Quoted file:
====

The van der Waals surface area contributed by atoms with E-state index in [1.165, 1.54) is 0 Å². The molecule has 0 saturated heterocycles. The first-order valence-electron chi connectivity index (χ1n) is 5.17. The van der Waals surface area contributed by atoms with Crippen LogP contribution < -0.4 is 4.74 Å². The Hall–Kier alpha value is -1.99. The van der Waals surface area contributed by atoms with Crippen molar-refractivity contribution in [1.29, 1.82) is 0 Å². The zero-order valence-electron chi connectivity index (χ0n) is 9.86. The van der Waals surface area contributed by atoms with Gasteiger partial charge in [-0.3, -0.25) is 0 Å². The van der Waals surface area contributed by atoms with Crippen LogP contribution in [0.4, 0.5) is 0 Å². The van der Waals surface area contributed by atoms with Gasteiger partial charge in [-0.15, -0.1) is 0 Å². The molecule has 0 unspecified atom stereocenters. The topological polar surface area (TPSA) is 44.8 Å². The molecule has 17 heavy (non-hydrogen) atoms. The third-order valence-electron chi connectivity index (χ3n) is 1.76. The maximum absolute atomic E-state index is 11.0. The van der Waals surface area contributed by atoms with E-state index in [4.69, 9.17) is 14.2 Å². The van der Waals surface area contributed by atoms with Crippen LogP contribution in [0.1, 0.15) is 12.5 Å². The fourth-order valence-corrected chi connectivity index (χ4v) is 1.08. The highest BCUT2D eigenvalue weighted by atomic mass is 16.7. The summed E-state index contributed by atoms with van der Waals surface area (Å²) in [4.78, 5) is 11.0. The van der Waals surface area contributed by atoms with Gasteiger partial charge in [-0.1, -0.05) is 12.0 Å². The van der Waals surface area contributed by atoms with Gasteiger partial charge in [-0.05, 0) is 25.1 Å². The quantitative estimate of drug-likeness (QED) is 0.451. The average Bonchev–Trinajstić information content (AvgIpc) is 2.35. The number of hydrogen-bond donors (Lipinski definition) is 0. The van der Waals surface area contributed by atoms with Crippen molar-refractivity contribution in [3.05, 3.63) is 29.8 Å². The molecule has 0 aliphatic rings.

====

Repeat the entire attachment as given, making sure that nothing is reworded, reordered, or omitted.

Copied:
The van der Waals surface area contributed by atoms with E-state index in [1.165, 1.54) is 0 Å². The molecule has 0 saturated heterocycles. The first-order valence-electron chi connectivity index (χ1n) is 5.17. The van der Waals surface area contributed by atoms with Crippen LogP contribution < -0.4 is 4.74 Å². The Hall–Kier alpha value is -1.99. The van der Waals surface area contributed by atoms with Crippen molar-refractivity contribution in [1.29, 1.82) is 0 Å². The zero-order valence-electron chi connectivity index (χ0n) is 9.86. The van der Waals surface area contributed by atoms with Gasteiger partial charge in [-0.3, -0.25) is 0 Å². The van der Waals surface area contributed by atoms with Crippen LogP contribution in [0.4, 0.5) is 0 Å². The van der Waals surface area contributed by atoms with Gasteiger partial charge in [-0.15, -0.1) is 0 Å². The molecule has 0 unspecified atom stereocenters. The topological polar surface area (TPSA) is 44.8 Å². The molecule has 17 heavy (non-hydrogen) atoms. The third-order valence-electron chi connectivity index (χ3n) is 1.76. The maximum absolute atomic E-state index is 11.0. The van der Waals surface area contributed by atoms with E-state index in [4.69, 9.17) is 14.2 Å². The van der Waals surface area contributed by atoms with Crippen LogP contribution in [0.1, 0.15) is 12.5 Å². The fourth-order valence-corrected chi connectivity index (χ4v) is 1.08. The highest BCUT2D eigenvalue weighted by atomic mass is 16.7. The summed E-state index contributed by atoms with van der Waals surface area (Å²) in [4.78, 5) is 11.0. The van der Waals surface area contributed by atoms with Gasteiger partial charge in [-0.1, -0.05) is 12.0 Å². The van der Waals surface area contributed by atoms with Gasteiger partial charge in [-0.05, 0) is 25.1 Å². The quantitative estimate of drug-likeness (QED) is 0.451. The average Bonchev–Trinajstić information content (AvgIpc) is 2.35. The number of hydrogen-bond donors (Lipinski definition) is 0. The van der Waals surface area contributed by atoms with Crippen molar-refractivity contribution in [3.05, 3.63) is 29.8 Å². The molecule has 0 aliphatic rings.